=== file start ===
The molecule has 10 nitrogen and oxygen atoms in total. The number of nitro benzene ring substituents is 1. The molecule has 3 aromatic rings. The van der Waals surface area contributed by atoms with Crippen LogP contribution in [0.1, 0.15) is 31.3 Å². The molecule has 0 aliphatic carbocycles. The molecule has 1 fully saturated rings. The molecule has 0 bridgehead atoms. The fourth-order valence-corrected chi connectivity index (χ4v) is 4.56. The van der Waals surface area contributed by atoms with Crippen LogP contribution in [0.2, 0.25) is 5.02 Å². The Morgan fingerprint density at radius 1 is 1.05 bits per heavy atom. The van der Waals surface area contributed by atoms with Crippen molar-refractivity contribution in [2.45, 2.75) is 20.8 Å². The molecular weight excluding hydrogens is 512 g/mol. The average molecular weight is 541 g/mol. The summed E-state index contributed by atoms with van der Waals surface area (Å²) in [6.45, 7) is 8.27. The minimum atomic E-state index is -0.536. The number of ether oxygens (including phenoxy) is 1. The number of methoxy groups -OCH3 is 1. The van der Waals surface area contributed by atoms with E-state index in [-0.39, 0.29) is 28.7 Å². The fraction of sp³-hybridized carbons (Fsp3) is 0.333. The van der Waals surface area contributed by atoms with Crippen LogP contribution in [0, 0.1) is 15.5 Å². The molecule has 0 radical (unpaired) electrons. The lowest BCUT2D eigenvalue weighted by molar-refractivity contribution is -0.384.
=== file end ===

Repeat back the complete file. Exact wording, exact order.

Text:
The molecule has 10 nitrogen and oxygen atoms in total. The number of nitro benzene ring substituents is 1. The molecule has 3 aromatic rings. The van der Waals surface area contributed by atoms with Crippen LogP contribution in [0.1, 0.15) is 31.3 Å². The molecule has 0 aliphatic carbocycles. The molecule has 1 fully saturated rings. The molecule has 0 bridgehead atoms. The fourth-order valence-corrected chi connectivity index (χ4v) is 4.56. The van der Waals surface area contributed by atoms with Crippen LogP contribution in [0.2, 0.25) is 5.02 Å². The Morgan fingerprint density at radius 1 is 1.05 bits per heavy atom. The van der Waals surface area contributed by atoms with Crippen molar-refractivity contribution in [2.45, 2.75) is 20.8 Å². The molecular weight excluding hydrogens is 512 g/mol. The average molecular weight is 541 g/mol. The summed E-state index contributed by atoms with van der Waals surface area (Å²) in [6.45, 7) is 8.27. The minimum atomic E-state index is -0.536. The number of ether oxygens (including phenoxy) is 1. The number of methoxy groups -OCH3 is 1. The van der Waals surface area contributed by atoms with E-state index in [-0.39, 0.29) is 28.7 Å². The fraction of sp³-hybridized carbons (Fsp3) is 0.333. The van der Waals surface area contributed by atoms with Crippen LogP contribution in [0, 0.1) is 15.5 Å². The molecule has 0 radical (unpaired) electrons. The lowest BCUT2D eigenvalue weighted by molar-refractivity contribution is -0.384.